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Supreme Court rejects military tribunals

The high court's 5-to-3 ruling Thursday scuttled US plans for Guantánamo detainees.

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In a landmark decision restricting the president's powers during wartime, the US Supreme Court has dealt the Bush administration a severe blow in its push to prosecute terrorists in military tribunals.

The court ruled 5-to-3 Thursday that Mr. Bush acted outside his authority when he ordered Al Qaeda suspects to stand trial before these specially organized military commissions. The ruling said that the commission process at Guantánamo Bay, Cuba, could not proceed without violating US military law and provisions of the Geneva Conventions. "The commission lacks power to proceed," writes Justice John Paul Stevens for the court majority.

President Bush said he would honor the decision in the case called Hamdan v. Rumsfeld, but do it in a way that did not jeopardize the safety of Americans.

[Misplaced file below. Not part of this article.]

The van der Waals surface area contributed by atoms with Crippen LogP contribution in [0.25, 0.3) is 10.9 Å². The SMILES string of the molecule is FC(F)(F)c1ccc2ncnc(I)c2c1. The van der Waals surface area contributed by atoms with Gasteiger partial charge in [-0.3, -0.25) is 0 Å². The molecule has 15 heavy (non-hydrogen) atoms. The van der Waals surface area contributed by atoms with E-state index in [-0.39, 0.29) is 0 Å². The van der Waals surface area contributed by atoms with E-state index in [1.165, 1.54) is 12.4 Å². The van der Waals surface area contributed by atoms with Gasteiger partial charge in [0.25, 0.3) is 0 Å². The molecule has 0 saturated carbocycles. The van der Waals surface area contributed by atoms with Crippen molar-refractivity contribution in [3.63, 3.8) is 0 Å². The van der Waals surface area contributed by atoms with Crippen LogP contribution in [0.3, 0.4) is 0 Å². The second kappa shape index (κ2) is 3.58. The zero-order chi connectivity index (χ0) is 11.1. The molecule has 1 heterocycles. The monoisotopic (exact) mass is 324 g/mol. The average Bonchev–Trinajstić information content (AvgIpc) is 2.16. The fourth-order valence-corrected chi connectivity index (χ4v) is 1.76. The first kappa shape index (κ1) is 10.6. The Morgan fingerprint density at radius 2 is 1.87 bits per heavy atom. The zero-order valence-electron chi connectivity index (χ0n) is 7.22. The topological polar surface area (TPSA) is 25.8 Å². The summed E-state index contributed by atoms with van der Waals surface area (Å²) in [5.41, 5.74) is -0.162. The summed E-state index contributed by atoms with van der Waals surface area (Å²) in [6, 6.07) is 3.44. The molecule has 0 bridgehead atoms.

"I want to find a way forward," Bush told reporters. "I would like there to be a way to return people from Guantánamo to their home countries, but some of these people need to be tried" in court.

Human-rights organizations praised the ruling as a step forward for the US, while administrtation supporters expressed concern.

"This is a very serious blow for the president," says Andrew McBride, a former federal prosecutor who filed a friend of the court brief in the case. "It takes a very narrow view of the president's authority."

Thomas Wilner, a Washington, D.C., lawyer who represents several detainees at Guantánamo, said the ruling shows that presidents must act in accord with other branches of government. "It really reaffirms what courts have said from the beginning of the republic. That at times of crisis, the executive is not exempt from following the law," Mr. Wilner says.

The case sharply split the high court with six separate opinions covering 177 pages.

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